Then, in 2004, at my first Baltimore show, Andrea ended up being in an adjacent booth at the show. It was great to have an old friend there with me in the "rookie" section of the show. At the time, she was showing a line of work that incorporated suede inserts into very sleek sanded silver forms. To get an idea, have a look at her website and the bumps group in particular. She has always had impressive craftsmanship. Having spent a considerable number of hours sanding flat silver surfaces myself, I was blown away by how much care she was putting into the pieces.
Since then, she has added a patent leather flower element to her work. It has led her in a less restrained direction as the leather is no longer bound by the silver frames. One of my favorite pieces that she has made recently is this Meadow Bracelet. I love how the bracelet is a sleek silver frame for the leather liner, but how the addition of the flowers scattered on the surface breaks the severity of geometry.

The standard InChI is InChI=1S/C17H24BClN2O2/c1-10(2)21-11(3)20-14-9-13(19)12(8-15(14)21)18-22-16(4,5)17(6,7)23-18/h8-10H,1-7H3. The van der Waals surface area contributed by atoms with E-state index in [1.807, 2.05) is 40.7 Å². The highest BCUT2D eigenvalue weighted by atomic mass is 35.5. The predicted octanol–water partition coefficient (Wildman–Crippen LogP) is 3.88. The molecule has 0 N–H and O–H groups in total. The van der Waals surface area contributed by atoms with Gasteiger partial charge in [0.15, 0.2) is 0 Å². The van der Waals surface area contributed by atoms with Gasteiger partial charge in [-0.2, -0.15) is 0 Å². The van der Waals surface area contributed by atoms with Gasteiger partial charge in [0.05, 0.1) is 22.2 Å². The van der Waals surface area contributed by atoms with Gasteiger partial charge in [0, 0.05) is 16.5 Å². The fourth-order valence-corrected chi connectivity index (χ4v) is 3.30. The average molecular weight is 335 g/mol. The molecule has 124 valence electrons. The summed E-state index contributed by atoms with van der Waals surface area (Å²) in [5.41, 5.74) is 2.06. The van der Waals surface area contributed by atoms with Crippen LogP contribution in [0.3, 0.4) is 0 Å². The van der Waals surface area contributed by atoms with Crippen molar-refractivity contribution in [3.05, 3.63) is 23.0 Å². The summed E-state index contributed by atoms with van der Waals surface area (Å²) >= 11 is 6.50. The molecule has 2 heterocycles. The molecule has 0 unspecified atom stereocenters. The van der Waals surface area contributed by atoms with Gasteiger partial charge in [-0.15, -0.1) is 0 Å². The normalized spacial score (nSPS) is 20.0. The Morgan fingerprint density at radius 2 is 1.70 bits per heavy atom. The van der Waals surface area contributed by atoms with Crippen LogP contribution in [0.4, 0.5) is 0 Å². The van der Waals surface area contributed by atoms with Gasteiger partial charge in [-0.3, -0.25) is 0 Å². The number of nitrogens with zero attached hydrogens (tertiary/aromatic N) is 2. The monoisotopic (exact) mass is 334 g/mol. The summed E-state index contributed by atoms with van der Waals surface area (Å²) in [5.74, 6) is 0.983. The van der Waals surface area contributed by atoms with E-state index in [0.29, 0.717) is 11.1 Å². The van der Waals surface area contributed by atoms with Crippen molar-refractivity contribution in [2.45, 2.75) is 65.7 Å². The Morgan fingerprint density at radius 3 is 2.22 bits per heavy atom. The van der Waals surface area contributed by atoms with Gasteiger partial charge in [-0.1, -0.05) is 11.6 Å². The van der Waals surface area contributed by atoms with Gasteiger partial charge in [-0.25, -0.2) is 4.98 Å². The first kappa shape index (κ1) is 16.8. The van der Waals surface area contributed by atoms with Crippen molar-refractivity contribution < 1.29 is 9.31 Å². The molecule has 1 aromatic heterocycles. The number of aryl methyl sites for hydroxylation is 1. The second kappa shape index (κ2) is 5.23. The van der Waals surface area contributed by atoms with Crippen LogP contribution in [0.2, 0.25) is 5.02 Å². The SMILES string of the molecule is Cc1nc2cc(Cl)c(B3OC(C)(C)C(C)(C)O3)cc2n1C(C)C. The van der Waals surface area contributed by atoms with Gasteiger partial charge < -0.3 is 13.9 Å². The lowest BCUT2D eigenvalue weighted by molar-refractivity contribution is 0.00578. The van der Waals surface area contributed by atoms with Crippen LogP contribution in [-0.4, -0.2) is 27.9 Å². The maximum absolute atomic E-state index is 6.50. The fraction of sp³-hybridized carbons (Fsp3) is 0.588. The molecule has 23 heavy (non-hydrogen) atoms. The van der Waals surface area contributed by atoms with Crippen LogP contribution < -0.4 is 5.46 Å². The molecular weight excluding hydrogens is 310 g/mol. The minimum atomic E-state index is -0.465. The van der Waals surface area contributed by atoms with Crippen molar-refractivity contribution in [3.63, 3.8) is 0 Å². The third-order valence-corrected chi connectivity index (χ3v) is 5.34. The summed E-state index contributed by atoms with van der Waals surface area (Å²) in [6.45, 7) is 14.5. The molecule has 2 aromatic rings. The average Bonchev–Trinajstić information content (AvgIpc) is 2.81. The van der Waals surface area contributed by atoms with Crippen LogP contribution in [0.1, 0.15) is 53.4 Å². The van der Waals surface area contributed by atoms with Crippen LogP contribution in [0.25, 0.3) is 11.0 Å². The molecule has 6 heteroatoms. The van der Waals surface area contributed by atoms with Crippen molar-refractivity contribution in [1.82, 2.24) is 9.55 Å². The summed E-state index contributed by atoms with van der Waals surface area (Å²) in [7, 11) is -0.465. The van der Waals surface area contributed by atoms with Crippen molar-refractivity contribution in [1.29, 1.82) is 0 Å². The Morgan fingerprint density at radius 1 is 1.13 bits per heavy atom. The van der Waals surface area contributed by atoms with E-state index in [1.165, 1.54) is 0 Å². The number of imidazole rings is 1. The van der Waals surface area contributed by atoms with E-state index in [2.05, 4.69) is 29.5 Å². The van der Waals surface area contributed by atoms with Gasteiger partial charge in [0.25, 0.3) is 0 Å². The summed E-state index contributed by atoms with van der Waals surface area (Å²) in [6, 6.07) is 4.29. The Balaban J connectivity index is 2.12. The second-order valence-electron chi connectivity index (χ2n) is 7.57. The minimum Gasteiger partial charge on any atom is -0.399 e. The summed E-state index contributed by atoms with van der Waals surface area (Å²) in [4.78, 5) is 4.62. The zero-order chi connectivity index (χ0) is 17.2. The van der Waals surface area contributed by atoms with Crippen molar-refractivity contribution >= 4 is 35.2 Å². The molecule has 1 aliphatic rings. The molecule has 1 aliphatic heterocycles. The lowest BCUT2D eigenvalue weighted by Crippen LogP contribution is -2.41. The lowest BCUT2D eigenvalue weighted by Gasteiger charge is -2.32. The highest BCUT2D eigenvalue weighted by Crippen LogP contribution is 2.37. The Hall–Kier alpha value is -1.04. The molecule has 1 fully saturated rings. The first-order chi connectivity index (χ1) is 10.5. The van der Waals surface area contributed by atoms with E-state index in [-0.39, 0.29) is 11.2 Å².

Andrea has a very tidy workspace, which is good because it is also very small. Not uncommon for jewelers here in NY. She had been made many domes of various sizes to be used in necklaces, and other components of her pieces can be seen, ready to be put together. Sometimes I think I have too much space, which allows me to spread bits an pieces of jewelry everywhere!
Here is Andrea herself, cutting out some of the leather flowers that she has been using.
Here are the necklaces that were in progress when I visited, all one-of-a-kind.Finally, me modeling one of the new necklaces. This particular one has small pearls nestled in the folds of the flowers and a hammered banding of silver around the flowers. The texture is quite a contrast to the minimalism of her earlier work.Andrea will be showing her work at the Crafts Park Ave. show at the Park Ave armory on the Upper East Side of Manhattan, this November 30-December 3rd.